His next step, sometime around the beginning of 1985, was to look at the Pastel compiler - "a compiler I was told at the time was free" - which offered a learning curve for understanding "how to do automatic register allocation, and some ideas about how to handle different sorts of machines."
In the GNU Manifesto, published in March 1985, Stallman wrote that "a new portable optimising C compiler has compiled itself and may be released this year."
He added a front-end for C to the Pastel compiler, and "a back-end for the 68000 which I expected to be my first target machine", but ran into problems with the compiler architecture. Pastel was described by its original authors as "off-colour Pascal" and as such, did not "require you to declare something before you used it" and "the declarations and uses could be in any order." As a consequence, all code to be analysed had to be read into memory. "The result was that the intermediate storage used in the compiler, the size of the memory needed, was proportional to the size of your file... the 68000 system available to me could not run the compiler."
In the 'GNU's Bulletin' for February 1986, Stallman wrote: "The problem is that most of the compiler is written in Pastel, a super-hairy extended Pascal, and it is also the sole compiler for that language. To make it smaller, we must eliminate the hair needed to compile Pastel; then we will not be able to compile Pastel, so it must all be rewritten into C."
"Len Tower, the sole full-time GNU staff person, is working on this, with one or two assistants."
In any event, according to Stallman "I concluded I would have to write a new compiler from scratch. That new compiler is now known as GCC; none of the Pastel compiler is used in it, but I managed to adapt and use the C front end that I had written," suggesting that most of the work on the compiler was done between February 1986 and March 1987.
We make free software affordable
Tiemann attended a week-long series of lectures by Stallman the month before the first release of GCC, and says "my curiosity grew as Stallman would steal moments between lectures and especially at the end of the day to hack on a project he was not yet ready to disclose"; this project turned out to be GCC.
The lectures sparked Tiemann's imagination, and his subsequent experience with GCC led to him setting up Cygnus Support (later Cygnus Solutions) with John Gilmore and David Vinayak Wallace - the first company in the world dedicated to the promotion and support of free software.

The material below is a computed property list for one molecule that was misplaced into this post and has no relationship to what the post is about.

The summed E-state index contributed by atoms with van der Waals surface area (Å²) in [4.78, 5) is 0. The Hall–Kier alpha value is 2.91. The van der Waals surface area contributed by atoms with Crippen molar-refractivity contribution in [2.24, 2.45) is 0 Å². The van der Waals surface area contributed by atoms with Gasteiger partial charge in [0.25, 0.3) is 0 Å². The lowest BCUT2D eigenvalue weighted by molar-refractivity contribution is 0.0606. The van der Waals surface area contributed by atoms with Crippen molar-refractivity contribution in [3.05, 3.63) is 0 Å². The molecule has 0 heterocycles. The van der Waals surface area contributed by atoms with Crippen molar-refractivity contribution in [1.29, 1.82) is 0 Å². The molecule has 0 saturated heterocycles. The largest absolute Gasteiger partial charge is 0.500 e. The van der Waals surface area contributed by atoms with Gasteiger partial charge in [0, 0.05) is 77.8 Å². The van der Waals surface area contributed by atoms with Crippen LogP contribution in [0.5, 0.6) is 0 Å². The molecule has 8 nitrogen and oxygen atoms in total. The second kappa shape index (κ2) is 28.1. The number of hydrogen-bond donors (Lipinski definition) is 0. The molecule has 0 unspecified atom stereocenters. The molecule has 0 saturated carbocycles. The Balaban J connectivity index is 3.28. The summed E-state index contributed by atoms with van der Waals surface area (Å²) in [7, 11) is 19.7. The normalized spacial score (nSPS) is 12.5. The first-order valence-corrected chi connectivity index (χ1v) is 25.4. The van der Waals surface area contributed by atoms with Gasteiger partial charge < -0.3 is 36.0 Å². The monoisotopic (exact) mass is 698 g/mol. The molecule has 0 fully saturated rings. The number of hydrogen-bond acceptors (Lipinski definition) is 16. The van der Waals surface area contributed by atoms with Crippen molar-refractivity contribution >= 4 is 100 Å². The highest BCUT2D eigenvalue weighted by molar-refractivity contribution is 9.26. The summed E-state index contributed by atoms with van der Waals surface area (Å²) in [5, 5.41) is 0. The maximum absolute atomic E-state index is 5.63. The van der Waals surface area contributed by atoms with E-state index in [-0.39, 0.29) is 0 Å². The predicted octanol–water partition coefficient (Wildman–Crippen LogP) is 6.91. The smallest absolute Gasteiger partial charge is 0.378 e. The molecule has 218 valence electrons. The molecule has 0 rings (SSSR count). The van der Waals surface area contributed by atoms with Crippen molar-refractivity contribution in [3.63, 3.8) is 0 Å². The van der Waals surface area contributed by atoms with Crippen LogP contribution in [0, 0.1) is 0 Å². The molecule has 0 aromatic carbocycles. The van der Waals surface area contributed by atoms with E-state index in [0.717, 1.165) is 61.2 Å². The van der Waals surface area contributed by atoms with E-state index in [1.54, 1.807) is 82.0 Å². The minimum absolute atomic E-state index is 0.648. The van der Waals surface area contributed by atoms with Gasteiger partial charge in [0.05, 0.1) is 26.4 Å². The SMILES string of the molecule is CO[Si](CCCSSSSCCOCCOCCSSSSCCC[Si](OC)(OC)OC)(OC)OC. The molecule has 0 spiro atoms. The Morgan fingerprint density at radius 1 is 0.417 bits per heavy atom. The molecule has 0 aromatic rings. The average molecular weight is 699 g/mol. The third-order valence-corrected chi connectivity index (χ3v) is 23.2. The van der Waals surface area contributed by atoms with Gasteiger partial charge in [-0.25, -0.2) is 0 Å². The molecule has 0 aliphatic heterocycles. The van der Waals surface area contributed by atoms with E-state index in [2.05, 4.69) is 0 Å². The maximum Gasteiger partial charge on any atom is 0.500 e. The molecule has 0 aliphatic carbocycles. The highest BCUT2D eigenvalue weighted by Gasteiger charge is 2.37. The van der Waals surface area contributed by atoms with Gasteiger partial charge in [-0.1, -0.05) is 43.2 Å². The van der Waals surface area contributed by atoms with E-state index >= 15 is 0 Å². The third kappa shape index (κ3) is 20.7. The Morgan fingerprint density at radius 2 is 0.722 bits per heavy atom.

Cygnus was created in 1989, two years before Linus Torvalds made the first Linux announcement to comp.os.minix, and nine years before the creation of the "Open Source Initiative", and was dedicated entirely to marketing GNU software.
According to Gilmore, the slogan on the first Cygnus Support T-shirt was "We make free software affordable", and the biggest selling point was GCC, the affordable compiler.
Cygnus became a key contributor to GNU and Linux and reaped considerable rewards for being the first company to take the then radical (and to many people, counter-intuitive) step of marketing software that was released exclusively under free software licenses. By the time the company was acquired by Red Hat for $600 million in November 1999 making all of its early employees into millionaires - Cygnus employed more than 120 people and had annual revenues over $20 million.
Cygnus became a significant provider of support for free software products among many sectors of industry. Major clients included Intel, AMD, 3Com and Adobe. As Gilmore recounts "ultimately, we did get million-dollar contracts, such as one from Sony for building PlayStation compilers and emulators. This allowed game developers to start working a year before the PlayStation hardware was available."
The primary product of Cygnus was the GNUPro Developers Kit, which provided the leading compiler product (GCC) and the leading debugger product (GDB) in the embedded software tools market. Anybody could download the GNUPro code, but GCC was cheap and in heavy demand as a portable compiler that enabled the relatively rapid porting of code and tools from one architecture to another.
Cygnus made its money by providing expertise and support for the software, and Stallman claimed Cygnus was a recursive acronym for "Cygnus, Your GNU Support'.